In my last blog post, “Oceans Before Humans: What Can Sponges Tell Us?”, I walked you through Smithsonian Tropical Research Institute (STRI) Intern Mike Hynes’ project examining how and why sponge communities in the Caribbean have shifted over time, and how this information is helping to develop better, more informed conservation measures. Today I’m going to focus on a different project by Erin Dillon, a Stanford University grad with a degree in Marine Biology. Working on a collaborative project here in Panama with Aaron O’Dea (STRI), Dick Norris (Scripps Institution of Oceanography) and Katie Kramer (Scripps Institution of Oceanography), Erin is examining what shark populations might have looked like before humans began to harvest them. By examining shark dermal denticles – essentially “teeth” on the skin of sharks – Erin hopes to add one more piece to the puzzle of what a “pristine” ecosystem looked like.
Unlike bony fish, sharks are cartilaginous, meaning their bodies are predominantly made of a flexible connective tissue called cartilage. Instead of being covered in traditional fish scales, the bodies of sharks are covered with these dermal denticles. These rigid scales are the reason the skin of sharks feels rough to the touch if you stroke towards the sharks head as opposed to in the direction of their tail — sort of like rubbing sand paper.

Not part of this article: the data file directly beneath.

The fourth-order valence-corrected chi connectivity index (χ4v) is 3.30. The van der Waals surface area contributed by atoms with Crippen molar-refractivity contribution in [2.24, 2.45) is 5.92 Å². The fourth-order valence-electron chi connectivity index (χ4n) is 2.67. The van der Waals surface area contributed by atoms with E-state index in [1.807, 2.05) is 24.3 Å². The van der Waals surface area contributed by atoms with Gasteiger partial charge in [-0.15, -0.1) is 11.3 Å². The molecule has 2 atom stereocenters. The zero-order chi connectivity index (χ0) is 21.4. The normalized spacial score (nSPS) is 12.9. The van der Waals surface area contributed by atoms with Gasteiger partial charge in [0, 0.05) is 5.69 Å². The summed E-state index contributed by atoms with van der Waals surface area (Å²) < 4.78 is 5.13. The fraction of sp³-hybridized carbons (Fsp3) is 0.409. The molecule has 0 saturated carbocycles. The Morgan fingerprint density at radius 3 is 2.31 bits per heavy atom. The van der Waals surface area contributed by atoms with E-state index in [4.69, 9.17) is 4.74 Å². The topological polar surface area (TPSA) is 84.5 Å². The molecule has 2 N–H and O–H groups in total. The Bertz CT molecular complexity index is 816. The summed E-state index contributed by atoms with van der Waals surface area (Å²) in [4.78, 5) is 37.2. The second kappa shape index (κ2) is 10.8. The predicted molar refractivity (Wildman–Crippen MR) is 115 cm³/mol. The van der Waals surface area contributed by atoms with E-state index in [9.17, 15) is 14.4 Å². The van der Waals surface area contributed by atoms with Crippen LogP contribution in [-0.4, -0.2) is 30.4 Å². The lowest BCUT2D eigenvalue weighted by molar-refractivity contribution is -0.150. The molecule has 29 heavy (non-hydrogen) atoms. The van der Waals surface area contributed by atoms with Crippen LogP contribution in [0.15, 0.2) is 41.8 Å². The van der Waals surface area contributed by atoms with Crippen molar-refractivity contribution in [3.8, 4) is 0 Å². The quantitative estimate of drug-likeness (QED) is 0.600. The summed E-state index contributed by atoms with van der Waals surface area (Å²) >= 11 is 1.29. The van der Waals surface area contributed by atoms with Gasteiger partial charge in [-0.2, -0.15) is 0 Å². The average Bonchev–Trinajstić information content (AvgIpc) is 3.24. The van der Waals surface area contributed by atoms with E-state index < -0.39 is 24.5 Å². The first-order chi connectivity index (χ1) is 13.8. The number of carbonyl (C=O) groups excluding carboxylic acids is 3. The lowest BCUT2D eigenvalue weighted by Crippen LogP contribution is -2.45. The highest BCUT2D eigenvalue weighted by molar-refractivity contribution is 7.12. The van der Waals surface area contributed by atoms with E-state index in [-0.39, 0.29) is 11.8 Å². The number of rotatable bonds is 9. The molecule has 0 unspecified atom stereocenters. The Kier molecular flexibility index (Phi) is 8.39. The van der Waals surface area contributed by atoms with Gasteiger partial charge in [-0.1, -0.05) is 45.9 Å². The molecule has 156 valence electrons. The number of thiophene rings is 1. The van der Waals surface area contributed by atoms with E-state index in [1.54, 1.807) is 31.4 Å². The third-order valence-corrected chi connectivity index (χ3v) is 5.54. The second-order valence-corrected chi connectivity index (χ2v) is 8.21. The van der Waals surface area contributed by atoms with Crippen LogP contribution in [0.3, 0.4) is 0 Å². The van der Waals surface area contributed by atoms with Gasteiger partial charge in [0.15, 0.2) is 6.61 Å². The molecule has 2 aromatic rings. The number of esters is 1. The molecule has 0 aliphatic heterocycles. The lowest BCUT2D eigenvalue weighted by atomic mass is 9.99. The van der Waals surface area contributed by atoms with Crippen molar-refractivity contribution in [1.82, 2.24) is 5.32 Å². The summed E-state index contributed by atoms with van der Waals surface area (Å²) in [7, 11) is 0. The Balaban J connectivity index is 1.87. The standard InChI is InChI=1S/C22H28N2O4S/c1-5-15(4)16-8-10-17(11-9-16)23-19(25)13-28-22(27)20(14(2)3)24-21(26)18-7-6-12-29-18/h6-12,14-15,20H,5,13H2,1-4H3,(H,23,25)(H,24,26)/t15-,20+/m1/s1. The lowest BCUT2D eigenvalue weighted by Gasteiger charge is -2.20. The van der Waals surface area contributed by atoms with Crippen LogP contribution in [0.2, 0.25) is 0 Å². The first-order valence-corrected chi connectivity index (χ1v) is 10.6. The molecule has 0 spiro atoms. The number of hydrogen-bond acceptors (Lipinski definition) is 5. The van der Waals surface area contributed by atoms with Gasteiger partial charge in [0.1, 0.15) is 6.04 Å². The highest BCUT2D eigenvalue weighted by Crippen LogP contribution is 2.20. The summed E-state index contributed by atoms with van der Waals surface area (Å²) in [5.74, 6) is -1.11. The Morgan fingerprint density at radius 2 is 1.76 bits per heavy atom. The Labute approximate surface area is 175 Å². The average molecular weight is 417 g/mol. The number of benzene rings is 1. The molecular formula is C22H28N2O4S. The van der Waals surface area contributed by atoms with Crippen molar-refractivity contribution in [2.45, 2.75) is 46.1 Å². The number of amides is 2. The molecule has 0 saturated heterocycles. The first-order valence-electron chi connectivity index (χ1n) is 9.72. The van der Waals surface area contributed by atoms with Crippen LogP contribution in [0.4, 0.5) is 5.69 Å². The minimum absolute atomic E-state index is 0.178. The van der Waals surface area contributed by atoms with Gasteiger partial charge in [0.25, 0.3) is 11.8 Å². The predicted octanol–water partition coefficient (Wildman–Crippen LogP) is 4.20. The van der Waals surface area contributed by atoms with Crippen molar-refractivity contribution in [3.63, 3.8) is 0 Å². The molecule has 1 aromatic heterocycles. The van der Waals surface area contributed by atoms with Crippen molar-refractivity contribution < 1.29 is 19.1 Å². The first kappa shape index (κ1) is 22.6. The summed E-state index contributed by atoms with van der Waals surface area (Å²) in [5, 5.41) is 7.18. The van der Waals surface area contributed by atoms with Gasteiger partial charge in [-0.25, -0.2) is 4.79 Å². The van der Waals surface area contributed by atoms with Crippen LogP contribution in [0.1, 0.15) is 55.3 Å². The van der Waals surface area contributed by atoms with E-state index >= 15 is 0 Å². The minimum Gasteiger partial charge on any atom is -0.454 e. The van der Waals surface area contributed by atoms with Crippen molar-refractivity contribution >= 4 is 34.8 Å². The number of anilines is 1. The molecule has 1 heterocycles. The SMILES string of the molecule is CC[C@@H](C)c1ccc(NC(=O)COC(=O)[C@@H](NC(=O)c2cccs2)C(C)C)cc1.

Dreaming of Denticles
The purpose of dermal denticles is two-fold: 1) to reduce drag and turbulence, enabling sharks to swim more efficiently, and 2) to provide protection. Both of these functions are accomplished by the composition of the denticles; a layer of dentine (like our teeth) that is covered by an enamel-like substance called vitrodentine, which adds further structure and protection to the denticle. While they stop growing in size after a certain point, denticles are constantly being produced as a shark grows. These denticles grow around the body of the shark, producing outer coverage that could be compared to wearing a chainmail suit; this arrangement combined with the strength of the denticles provides protection from large predators such as other sharks, down to small parasites (http://www.elasmo-research.org/education/white_shark/scales.htm).
Denticles come in a wide variety of morphologies that correspond to various functions characteristic of certain species of sharks. Previous studies have organized them into five different functional groups:
- Generalized – more ancestral form found in most sharks, particularly those living closer to the bottom – these play a variety of roles.
- Abrasion strength – thicker denticles which protect demersal sharks from the rough environments they inhabit.
- Defensive – deter the settlement of small organisms and parasites on the skin of demersal and schooling sharks.
- Drag reduction – interfere with the boundary layer created by water moving past the shark as it swims to improve its hydrodynamic properties.
- Bioluminescent – permit bioluminescent sharks to have photophores and for the light to shine through – most common in mesopelagic sharks.